If you ask us (and we’ve Googled this, so we know), the first rule of tent camping is this: Find Pete Abraham.
We didn’t know this as we set out for Door County and the first outdoor camping trip of our entire lives.
Rain pelted our windshield at the very moment we realized we’d forgotten our pillows and water bottles.
“What were we thinking?” I texted my sister Jenny.
“You weren’t,” she replied. “I’m just going to say it again. Kostelniks don’t camp. Camping is for tiny fairy-sized people who can roll their bodies up as tight as a sleeping bag.”
“We’re screwed,” I told my husband Vince. “We’re too tall.”
I had been looking forward to this adventure. I even read Wild to prepare for it, and I felt just like Cheryl Strayed as I packed my duffle bag (except without the recreational drug use, isolation and power begets power attitude).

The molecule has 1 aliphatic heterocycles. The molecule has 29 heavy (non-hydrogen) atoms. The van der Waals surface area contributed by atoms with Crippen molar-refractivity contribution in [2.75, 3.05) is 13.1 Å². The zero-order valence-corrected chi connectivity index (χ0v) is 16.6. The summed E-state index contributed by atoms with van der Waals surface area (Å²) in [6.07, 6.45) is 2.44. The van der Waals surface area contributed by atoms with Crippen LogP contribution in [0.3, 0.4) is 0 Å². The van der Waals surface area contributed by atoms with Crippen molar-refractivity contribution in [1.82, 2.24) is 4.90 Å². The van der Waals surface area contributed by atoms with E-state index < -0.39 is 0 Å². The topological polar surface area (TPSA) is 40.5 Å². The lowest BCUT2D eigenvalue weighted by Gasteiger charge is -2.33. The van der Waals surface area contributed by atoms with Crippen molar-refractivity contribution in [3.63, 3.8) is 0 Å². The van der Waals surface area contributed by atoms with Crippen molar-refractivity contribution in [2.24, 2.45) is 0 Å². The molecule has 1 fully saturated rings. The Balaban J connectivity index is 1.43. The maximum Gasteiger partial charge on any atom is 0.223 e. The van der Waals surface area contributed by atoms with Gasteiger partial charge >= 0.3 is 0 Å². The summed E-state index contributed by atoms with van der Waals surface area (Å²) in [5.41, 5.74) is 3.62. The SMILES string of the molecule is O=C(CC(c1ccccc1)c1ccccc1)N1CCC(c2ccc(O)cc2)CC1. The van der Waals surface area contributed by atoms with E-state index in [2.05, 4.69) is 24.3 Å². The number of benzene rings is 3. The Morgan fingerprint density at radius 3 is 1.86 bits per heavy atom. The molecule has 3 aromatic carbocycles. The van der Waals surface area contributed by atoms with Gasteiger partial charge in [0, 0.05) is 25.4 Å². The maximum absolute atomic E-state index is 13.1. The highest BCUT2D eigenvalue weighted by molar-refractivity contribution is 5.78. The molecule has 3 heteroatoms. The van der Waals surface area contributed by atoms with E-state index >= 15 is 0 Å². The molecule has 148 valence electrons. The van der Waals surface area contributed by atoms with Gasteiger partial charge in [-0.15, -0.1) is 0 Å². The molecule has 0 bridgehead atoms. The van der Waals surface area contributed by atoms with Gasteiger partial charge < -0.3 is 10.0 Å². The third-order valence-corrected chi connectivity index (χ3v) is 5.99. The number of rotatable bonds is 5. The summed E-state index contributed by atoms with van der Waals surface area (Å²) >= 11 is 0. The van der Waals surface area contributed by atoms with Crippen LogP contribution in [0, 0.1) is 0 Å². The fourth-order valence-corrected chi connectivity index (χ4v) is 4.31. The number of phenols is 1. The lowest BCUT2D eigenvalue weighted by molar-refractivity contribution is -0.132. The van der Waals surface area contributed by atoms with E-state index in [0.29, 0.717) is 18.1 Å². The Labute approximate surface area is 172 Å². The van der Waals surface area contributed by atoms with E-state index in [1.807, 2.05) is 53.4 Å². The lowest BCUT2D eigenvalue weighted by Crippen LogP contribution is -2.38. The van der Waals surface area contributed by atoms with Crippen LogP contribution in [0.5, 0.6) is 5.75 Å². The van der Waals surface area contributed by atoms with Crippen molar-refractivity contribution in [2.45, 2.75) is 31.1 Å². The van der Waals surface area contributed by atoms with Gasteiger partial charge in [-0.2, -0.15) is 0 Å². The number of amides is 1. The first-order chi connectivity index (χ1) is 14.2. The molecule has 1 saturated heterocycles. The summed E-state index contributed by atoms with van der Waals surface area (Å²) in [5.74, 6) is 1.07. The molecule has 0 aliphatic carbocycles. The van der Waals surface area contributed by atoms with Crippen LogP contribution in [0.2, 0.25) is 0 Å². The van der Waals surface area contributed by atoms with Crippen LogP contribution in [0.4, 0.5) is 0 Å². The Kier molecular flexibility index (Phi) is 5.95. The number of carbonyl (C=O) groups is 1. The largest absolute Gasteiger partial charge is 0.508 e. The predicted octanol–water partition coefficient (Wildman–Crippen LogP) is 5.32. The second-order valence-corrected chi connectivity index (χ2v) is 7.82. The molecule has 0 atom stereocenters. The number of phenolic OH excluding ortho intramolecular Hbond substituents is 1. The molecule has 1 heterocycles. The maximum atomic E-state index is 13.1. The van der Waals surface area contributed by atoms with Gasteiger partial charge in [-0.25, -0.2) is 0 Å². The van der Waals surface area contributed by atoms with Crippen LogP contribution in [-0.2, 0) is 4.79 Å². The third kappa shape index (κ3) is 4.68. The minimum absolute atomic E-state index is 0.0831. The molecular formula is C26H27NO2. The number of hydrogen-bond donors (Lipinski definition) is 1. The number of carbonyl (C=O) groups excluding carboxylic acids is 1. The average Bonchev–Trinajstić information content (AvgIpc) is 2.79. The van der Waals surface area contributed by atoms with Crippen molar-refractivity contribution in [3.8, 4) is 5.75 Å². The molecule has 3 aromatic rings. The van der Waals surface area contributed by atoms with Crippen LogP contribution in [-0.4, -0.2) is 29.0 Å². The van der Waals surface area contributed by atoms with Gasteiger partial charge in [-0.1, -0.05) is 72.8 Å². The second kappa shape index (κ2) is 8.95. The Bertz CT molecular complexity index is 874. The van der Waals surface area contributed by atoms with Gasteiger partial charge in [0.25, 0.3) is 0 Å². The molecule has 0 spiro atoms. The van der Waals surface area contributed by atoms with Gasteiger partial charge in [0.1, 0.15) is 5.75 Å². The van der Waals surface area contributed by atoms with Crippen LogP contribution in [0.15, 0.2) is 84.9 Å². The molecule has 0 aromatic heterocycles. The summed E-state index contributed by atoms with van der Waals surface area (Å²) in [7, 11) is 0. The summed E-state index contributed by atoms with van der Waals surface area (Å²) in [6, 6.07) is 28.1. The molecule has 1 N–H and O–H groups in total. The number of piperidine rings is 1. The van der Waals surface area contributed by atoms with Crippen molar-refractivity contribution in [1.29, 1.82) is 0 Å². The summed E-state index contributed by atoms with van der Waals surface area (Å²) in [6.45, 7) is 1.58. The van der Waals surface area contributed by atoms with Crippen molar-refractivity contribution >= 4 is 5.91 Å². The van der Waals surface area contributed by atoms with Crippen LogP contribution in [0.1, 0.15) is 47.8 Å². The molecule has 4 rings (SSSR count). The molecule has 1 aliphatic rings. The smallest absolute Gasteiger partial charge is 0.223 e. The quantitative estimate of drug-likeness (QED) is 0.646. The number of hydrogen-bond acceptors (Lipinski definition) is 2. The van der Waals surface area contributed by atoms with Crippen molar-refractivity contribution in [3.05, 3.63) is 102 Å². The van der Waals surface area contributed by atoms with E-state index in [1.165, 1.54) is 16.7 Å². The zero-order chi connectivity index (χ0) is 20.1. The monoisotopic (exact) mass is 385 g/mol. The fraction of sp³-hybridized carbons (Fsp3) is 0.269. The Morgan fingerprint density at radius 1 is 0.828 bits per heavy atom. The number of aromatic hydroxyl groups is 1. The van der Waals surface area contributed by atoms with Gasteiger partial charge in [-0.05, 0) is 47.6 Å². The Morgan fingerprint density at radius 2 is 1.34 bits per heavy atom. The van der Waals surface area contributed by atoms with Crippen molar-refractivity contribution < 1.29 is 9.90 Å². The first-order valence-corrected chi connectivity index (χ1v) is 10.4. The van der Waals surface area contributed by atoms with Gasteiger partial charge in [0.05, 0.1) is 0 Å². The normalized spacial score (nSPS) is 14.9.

As we neared Peninsula State Park, I felt my resolve crumble. I looked longingly at the lovely resorts we passed along the way.
Then, we pulled into our campsite and Found Pete Abraham.
He’d rigged a wind block, lit an inviting camp fire and set up cooking and dining areas. Thankfully, he and his wife Mary had chosen a site very close to a lovely indoor bathroom.
He commandeered a giant tent, with a queen sized air mattress for us, and helped Vince set it up.
Then, he and his merry band of campy campers treated us to the most amazing weekend.
There was grilled Caesar Salad, and kettle baked cherry pie; camp fire stories and a starry, starry sky; a three-sunrise morning and a hike full of stunning vistas.
Best of all, there were friends — old ones about whom we’ve written before, and fresh-to-America new ones.
The temperature dropped to 41 degrees the night we slept in tent for the very first time and we felt toasty warm.